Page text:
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Here's What You Need to Know About the U.S. Missile Strike on Syria

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After the Syrian government conducted a horrific chemical attackon civilians earlier this week, President Trump retaliated by ordering a missile strike on the civil-war tornnation.

Overnight, 59 Tomahawk missiles were launched at the Al Shayrat airfield in Syria from U.S. ships in the Mediterranean Sea, The New York Times reports. The missiles were targeted at destroying Syrian fighter jets and other military equipment, according to the Times. This is the first direct action the United States has taken against the Syrian government in the six-year history of its civil war conflict, The Washington Post reports.

On Thursday evening, President Trump announced at his Mar-a-Lago estate in Florida the decision to strike Syria, CNN reports. “Tonight, I ordered a targeted military strike on the air base in Syria from where the chemical attack was launched,” he said. The strikes, he suggested, would “prevent and deter the spread and use of deadly chemical weapons” after the “very barbaric” chemical attack, reports the Times.

It didn’t take long for other countries to condemn the move. Russia and Iran, who back the Syrian government under President Bashad al-Assad, quickly condemned Trump’s decision, the Post reports. President Putin’s spokesman Dmitry Peskov said, “This step by Washington is causing significant damage to Russian-American relations, which are already in a deplorable state,” according to the Post. Since the announcement, Russia has suspended a military cooperation agreement with the United States, the Times reports.

President Trump’s decision is a noticeable pivot from his earlier stance on the conflict in Syria. In 2013, he criticized the Obama administration on Twitter for considering bombing Syria.

Since the missile strike was announced Thursday night, celebrities have chimed in on social media about the attacks. Former Girl Meets World star and activist Rowan Blanchard said the missile attacks made her “violently sick to my stomach” on her Instagram page. Comedian Trevor Noah called the move “sad”in a tweet condemning politicians’ use of government funds for the attack, rather than allocating those resources to education or health care.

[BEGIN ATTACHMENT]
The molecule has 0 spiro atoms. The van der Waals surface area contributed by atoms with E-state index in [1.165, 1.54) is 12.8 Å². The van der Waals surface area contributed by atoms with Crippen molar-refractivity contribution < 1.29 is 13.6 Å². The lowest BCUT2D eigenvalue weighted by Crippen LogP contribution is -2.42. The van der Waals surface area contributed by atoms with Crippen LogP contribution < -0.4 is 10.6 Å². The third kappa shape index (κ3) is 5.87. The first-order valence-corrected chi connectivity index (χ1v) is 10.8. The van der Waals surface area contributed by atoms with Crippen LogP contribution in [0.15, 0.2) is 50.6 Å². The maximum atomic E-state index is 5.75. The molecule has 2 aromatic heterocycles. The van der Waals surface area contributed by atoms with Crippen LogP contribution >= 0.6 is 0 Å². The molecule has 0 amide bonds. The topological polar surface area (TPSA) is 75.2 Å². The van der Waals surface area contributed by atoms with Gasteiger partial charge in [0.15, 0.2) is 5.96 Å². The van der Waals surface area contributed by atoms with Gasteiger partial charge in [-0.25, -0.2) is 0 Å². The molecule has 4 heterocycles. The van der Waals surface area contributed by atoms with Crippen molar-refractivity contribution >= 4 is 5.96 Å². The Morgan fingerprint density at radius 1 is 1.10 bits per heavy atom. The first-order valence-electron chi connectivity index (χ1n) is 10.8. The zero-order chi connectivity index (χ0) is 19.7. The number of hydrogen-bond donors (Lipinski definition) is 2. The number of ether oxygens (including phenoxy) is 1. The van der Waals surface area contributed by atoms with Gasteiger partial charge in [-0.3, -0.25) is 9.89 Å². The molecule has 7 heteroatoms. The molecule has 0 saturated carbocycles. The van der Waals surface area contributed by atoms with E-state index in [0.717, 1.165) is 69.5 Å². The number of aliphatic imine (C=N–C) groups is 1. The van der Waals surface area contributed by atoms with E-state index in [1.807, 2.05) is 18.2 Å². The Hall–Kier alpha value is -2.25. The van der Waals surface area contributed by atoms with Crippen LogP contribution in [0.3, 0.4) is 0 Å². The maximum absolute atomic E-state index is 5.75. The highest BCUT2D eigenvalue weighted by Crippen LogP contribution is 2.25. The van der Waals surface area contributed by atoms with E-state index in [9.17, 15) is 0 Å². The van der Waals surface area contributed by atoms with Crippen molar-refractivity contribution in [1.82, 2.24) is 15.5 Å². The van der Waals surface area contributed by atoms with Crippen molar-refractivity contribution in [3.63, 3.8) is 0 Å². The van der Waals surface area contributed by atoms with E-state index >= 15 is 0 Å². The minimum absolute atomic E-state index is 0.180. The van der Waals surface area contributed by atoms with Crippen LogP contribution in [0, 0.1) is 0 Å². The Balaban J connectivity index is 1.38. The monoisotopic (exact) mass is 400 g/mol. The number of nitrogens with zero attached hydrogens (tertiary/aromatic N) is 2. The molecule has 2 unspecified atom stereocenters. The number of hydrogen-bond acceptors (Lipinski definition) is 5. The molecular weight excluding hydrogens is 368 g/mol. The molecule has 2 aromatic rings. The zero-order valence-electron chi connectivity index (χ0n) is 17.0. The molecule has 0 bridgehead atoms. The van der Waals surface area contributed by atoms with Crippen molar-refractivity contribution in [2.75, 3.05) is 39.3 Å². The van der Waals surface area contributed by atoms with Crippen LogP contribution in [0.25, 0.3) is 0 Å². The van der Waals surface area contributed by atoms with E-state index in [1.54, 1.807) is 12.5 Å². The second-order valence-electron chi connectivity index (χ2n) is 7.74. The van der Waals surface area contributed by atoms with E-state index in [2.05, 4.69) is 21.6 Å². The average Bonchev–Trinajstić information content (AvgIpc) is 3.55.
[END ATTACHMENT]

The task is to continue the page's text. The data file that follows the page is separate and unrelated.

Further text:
Unsurprisingly, many Republicans swiftly voiced their support of the decision to strike—even some of Trump's critics. Although both senators have been strong critics of the president in the past, John McCain and Lindsey Graham applauded his move, Vox reports. “Unlike the previous administration, President Trump confronted a pivotal moment in Syria and took action. For that, he deserves the support of the American people,” McCain and Graham said in a joint statement. Other senators such as Marco Rubio, Carlos Curbelo and Speaker Paul Ryan also voiced their praise. But some Republicans, such as Rand Paul and Justin Amash, weren't fans of the decision, Vox reports.

However, Democratic reactions were more mixed. Democrats like Eliot Engel and Senate Minority Leader Chuck Schumer praised the move to attack. But many Democrats, such as Senator Elizabeth Warren, Seth Moulton and Ted Lieu, were quick to voice their criticism, Vox reports.

The United Nations Security Council will meet Friday to discuss the missile strike and its repercussions, reports USA Today. So far, at least 13 casualties have been reported, according to the Post.


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